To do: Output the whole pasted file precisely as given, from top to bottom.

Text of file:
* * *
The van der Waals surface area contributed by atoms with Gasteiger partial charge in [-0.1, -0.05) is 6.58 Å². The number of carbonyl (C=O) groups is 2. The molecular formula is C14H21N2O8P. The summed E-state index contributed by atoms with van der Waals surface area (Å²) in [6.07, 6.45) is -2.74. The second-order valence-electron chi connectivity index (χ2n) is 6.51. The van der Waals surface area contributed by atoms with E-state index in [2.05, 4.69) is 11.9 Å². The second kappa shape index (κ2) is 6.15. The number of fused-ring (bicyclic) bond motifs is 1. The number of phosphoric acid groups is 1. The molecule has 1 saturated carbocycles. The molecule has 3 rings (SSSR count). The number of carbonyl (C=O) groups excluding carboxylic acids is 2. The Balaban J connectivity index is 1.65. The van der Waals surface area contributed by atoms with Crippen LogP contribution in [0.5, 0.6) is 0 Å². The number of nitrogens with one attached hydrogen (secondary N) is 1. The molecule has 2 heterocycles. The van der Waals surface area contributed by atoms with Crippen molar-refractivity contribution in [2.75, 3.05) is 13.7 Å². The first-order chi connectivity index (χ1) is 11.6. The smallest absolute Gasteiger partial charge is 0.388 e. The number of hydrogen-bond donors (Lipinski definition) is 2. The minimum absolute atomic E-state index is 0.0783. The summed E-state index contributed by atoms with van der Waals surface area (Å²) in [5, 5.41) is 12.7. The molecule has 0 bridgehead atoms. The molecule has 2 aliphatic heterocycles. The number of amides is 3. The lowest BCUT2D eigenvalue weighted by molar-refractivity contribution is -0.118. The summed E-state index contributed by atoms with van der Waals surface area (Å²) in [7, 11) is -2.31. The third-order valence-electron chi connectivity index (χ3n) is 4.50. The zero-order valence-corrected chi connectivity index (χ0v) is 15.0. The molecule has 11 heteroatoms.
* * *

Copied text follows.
The van der Waals surface area contributed by atoms with Gasteiger partial charge in [-0.1, -0.05) is 6.58 Å². The number of carbonyl (C=O) groups is 2. The molecular formula is C14H21N2O8P. The summed E-state index contributed by atoms with van der Waals surface area (Å²) in [6.07, 6.45) is -2.74. The second-order valence-electron chi connectivity index (χ2n) is 6.51. The van der Waals surface area contributed by atoms with E-state index in [2.05, 4.69) is 11.9 Å². The second kappa shape index (κ2) is 6.15. The number of fused-ring (bicyclic) bond motifs is 1. The number of phosphoric acid groups is 1. The molecule has 1 saturated carbocycles. The molecule has 3 rings (SSSR count). The number of carbonyl (C=O) groups excluding carboxylic acids is 2. The Balaban J connectivity index is 1.65. The van der Waals surface area contributed by atoms with Crippen LogP contribution in [0.5, 0.6) is 0 Å². The number of nitrogens with one attached hydrogen (secondary N) is 1. The molecule has 2 heterocycles. The van der Waals surface area contributed by atoms with Crippen molar-refractivity contribution in [2.75, 3.05) is 13.7 Å². The first-order chi connectivity index (χ1) is 11.6. The smallest absolute Gasteiger partial charge is 0.388 e. The number of hydrogen-bond donors (Lipinski definition) is 2. The minimum absolute atomic E-state index is 0.0783. The summed E-state index contributed by atoms with van der Waals surface area (Å²) in [5, 5.41) is 12.7. The molecule has 0 bridgehead atoms. The molecule has 2 aliphatic heterocycles. The number of amides is 3. The lowest BCUT2D eigenvalue weighted by molar-refractivity contribution is -0.118. The summed E-state index contributed by atoms with van der Waals surface area (Å²) in [7, 11) is -2.31. The third-order valence-electron chi connectivity index (χ3n) is 4.50. The zero-order valence-corrected chi connectivity index (χ0v) is 15.0. The molecule has 11 heteroatoms.